Most national and international staff work from home or their accommodations. In some locations working from home may imply no or poor internet connection and frequent electricity cuts. In many missions non-essential staff, or those with medical conditions were given the option to leave, but by now most border have closed and staff are locked in place. This means that staff can no longer go on leave, including for instance for medical reasons. Missions are contingency planning for the possibility of large-scale evacuation, should the situation require it, but in this global emergency the question that is arising is where can mission staff be evacuated too? Where will it be safer and who would be willing to accept several hundred or thousand evacuees? A mission like the UN mission in the DRC (MONUSCO) has approximately 3000 civilian staff, 1000 police officers and 13,500 troops.

From a mission support perspective both the UN’s global service center in Brindisi and the regional service center in Entebbe have been affected by travel bans, border closures and social distancing policies that have most staff working from home. However, essential support is being provided and in most countries cargo flights are not affected by the travel bans.

Peace operations have their own medical services and hospitals, but these facilities are limited and was not designed for this kind of emergency. Very few missions have test kits of their own at this stage. These limited facilities will be quickly overwhelmed if staff start to fall ill. Thus far only one peacekeeper has been confirmed positive and is in isolation in Lebanon. However, as of end-March there is approximately 90 UN staff worldwide that has tested positive for the virus. It is not inconceivable that in some contexts UN country team staff will turn to UN peacekeeping missions for medical assistance, if national medical facilities are inadequate. Emergency medical evacuations can still be arranged, but the countries the UN would normally send people too have now also closed their borders.

The UN headquarters in New York have also introduced social distancing measures and apart from essential staff working in, for example the situation center, the staff that is back stopping and supporting peace operations at headquarters are all working from home. New York is much more severely affected by COVID-19 than any of the UN’s peace operations, at this stage. The UN Security Council have resorted to meeting remotely and voting in writing when needed. In most cases where mandate renewals are due, these are being technically rolled-over until the next renewal date.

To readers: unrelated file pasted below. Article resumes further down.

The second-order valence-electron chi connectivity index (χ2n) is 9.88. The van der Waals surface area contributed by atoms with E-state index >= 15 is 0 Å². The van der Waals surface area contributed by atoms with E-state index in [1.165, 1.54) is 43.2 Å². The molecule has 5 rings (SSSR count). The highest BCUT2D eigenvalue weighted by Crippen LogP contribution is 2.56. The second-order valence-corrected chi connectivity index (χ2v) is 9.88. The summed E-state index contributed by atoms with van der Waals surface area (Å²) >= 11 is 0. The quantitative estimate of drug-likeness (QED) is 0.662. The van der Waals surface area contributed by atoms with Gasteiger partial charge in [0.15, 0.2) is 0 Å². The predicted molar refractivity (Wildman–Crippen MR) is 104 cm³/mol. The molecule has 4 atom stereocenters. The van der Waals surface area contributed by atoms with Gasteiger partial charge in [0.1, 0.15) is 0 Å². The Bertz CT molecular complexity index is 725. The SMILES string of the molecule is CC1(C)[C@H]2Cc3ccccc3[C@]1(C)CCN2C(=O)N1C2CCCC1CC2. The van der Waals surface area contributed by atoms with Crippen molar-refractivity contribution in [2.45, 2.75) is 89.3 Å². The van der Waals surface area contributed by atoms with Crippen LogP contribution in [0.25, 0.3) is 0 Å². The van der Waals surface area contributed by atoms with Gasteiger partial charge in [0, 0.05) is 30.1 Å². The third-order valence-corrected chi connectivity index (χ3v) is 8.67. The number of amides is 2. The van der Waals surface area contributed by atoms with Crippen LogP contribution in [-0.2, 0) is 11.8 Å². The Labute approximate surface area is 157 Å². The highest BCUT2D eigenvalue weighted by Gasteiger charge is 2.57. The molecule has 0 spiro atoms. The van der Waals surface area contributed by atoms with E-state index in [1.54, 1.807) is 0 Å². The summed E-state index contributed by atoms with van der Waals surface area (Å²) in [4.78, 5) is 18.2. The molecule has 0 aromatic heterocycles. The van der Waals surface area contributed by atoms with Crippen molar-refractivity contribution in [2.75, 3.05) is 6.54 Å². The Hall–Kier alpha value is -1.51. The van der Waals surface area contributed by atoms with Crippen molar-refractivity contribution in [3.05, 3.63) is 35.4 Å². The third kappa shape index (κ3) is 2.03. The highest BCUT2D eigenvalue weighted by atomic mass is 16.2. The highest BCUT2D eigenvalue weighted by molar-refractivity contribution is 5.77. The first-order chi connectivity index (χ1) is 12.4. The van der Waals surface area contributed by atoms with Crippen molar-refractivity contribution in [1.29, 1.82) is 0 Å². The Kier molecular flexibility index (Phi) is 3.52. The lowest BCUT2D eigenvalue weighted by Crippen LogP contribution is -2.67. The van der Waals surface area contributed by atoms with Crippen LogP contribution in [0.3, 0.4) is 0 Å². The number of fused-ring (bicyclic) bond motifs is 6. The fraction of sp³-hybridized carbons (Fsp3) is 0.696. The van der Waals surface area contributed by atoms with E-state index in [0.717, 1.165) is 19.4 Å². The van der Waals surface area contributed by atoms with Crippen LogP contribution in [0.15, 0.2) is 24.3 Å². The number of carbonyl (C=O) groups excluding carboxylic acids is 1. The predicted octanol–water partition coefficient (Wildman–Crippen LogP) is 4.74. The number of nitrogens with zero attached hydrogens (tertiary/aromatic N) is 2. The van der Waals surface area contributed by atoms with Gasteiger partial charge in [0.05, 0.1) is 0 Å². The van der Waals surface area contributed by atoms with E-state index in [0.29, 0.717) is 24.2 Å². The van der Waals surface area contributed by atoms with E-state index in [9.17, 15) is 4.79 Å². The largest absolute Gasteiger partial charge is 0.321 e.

Peace operations are of course not strangers to crisis management, and there are staff that have experience from managing previous public health emergencies, including especially the 2014-2016 Ebola virus outbreak in Liberia and Sierra Leone and the 2018-2019 Ebola virus outbreak in the North Kivus (DRC). Still, the pace at which peace operations have had to make significant changes to the way they work over the last two weeks have been unprecedented. The global reach of the pandemic, which means that all the missions have to manage this crisis simultaneously, is also placing enormous strain on headquarters. However, the recent UN reforms, especially the delegation of authority to heads of mission, have enabled missions to make these kinds of adaptations much more rapidly than would have been the case in the past. At this stage most of the countries where peace operations are deployed are on the periphery of the pandemic. However, this is likely to change and when the virus spreads to these countries peace operations will have to make further changes to the way the work, both to protect their staff and to be able to continue to carry out critical functions. No doubt, missions are now starting to plan for that eventuality.